State Dept. Calls on Iran to End ‘Dangerous’ Nuclear Buildup

Uranium conversion facility outside Isfahan, Iran / Getty Images
• February 12, 2021 12:50 pm


The State Department on Thursday demanded that the Iranian regime immediately end its continued nuclear buildup, which was recently revealed to include the unprecedented stockpiling of uranium metal, a substance banned under the 2015 nuclear accord.

In response to reports about Iran's latest nuclear moves, which put it closer to an atomic weapon, a State Department spokesman told the Washington Free Beacon that the country "should reverse the dangerous steps it has taken and avoid taking further provocative steps."

The Biden administration official also reiterated demands that Iran completely halt its repeated breaches of the nuclear accord—including the stockpiling of highly enriched uranium, the key fuel in a nuclear weapon—before the administration agrees to a revamped deal that could pave the way for economic sanctions to be unwound. Secretary of State Anthony Blinken has said that these demands are non-negotiable, a position that has rankled the far left, which has been pressuring the White House to quickly move on diplomacy with Iran.

"If Iran comes back into full compliance with the [2015 nuclear deal], the United States would do the same and then use that as a platform to build a longer, stronger, and broader deal that also addresses other areas of concern," the spokesman said. "We are a long way from that point, as Iran is out of compliance on a number of fronts."

The comments come in the wake of a Wednesday Wall Street Journal report that disclosed details of a confidential report authored by the International Atomic Energy Agency (IAEA), the United Nations' nuclear watchdog, which found that Iran began to produce uranium metal, which can be used in a nuclear bomb, in early February at its nuclear facility in Isfahan. Iran is prohibited from producing the substance under the nuclear accord, which is still enforced by European powers after former president Donald Trump withdrew from it in 2018.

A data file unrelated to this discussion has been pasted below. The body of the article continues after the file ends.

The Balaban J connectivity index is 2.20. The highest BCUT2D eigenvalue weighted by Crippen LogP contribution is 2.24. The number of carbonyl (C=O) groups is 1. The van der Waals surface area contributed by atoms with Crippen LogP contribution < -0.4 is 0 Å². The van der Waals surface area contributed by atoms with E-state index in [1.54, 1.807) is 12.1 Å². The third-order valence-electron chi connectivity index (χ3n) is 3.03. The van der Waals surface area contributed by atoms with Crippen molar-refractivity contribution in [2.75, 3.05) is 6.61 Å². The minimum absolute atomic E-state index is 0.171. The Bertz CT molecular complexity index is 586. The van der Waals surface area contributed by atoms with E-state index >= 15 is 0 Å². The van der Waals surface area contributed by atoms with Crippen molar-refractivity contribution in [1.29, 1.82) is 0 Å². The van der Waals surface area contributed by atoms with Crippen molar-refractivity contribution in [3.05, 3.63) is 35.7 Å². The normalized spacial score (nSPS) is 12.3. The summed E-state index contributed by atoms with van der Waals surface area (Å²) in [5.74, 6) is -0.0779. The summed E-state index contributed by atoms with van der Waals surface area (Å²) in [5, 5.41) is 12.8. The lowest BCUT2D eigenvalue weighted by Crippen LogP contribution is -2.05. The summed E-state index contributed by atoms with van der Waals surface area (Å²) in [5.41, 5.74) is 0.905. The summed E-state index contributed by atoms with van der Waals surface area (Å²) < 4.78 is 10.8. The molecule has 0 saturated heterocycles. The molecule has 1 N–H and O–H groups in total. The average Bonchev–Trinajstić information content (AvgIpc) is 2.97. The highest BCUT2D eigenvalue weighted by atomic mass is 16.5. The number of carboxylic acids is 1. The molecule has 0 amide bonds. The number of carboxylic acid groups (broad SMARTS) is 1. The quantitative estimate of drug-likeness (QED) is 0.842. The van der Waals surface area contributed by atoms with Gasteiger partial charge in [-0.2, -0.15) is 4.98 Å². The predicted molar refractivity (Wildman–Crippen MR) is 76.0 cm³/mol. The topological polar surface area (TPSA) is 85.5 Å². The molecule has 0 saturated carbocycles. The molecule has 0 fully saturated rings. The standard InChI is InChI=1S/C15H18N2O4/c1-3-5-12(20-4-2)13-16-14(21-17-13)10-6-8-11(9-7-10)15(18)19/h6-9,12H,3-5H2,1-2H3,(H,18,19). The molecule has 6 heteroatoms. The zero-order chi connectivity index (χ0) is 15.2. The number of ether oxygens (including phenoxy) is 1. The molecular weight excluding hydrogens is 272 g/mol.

The disclosure further complicates efforts by the Biden administration to woo Iran back to the bargaining table. Iranian leaders say they will continue enriching uranium in violation of the 2015 accord until the United States and other Western allies provide their country with sanctions relief and access to much-needed cash resources. The Trump administration referred to Iran's behavior as "nuclear extortion." Biden's State Department has avoided such fiery rhetoric while maintaining a similar policy posture.

The State Department spokesman said the United States has confidence in the IAEA's "ability to monitor and report on Iranian steps related to uranium metal production and any new Iranian nuclear activities."